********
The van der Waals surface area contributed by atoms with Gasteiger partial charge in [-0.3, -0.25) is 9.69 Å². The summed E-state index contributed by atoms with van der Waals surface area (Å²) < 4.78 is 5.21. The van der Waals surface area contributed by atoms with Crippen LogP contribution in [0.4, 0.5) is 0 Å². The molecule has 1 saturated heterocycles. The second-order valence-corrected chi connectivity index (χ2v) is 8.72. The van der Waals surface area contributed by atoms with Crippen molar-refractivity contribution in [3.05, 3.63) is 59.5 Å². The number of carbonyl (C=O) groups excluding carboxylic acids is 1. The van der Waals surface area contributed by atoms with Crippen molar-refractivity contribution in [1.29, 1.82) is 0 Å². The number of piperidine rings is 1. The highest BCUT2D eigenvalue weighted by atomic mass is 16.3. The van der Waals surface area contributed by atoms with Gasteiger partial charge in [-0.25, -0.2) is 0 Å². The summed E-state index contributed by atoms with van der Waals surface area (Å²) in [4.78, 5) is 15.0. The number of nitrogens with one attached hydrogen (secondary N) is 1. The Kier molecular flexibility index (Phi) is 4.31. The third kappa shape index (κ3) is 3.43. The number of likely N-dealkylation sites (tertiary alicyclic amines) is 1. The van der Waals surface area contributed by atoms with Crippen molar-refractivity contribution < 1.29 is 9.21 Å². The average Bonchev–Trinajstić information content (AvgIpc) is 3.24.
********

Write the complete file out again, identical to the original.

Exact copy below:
The van der Waals surface area contributed by atoms with Gasteiger partial charge in [-0.3, -0.25) is 9.69 Å². The summed E-state index contributed by atoms with van der Waals surface area (Å²) < 4.78 is 5.21. The van der Waals surface area contributed by atoms with Crippen LogP contribution in [0.4, 0.5) is 0 Å². The molecule has 1 saturated heterocycles. The second-order valence-corrected chi connectivity index (χ2v) is 8.72. The van der Waals surface area contributed by atoms with Crippen molar-refractivity contribution in [3.05, 3.63) is 59.5 Å². The number of carbonyl (C=O) groups excluding carboxylic acids is 1. The van der Waals surface area contributed by atoms with Crippen molar-refractivity contribution in [1.29, 1.82) is 0 Å². The number of piperidine rings is 1. The highest BCUT2D eigenvalue weighted by atomic mass is 16.3. The van der Waals surface area contributed by atoms with Gasteiger partial charge in [-0.25, -0.2) is 0 Å². The summed E-state index contributed by atoms with van der Waals surface area (Å²) in [4.78, 5) is 15.0. The number of nitrogens with one attached hydrogen (secondary N) is 1. The Kier molecular flexibility index (Phi) is 4.31. The third kappa shape index (κ3) is 3.43. The number of likely N-dealkylation sites (tertiary alicyclic amines) is 1. The van der Waals surface area contributed by atoms with Crippen molar-refractivity contribution < 1.29 is 9.21 Å². The average Bonchev–Trinajstić information content (AvgIpc) is 3.24.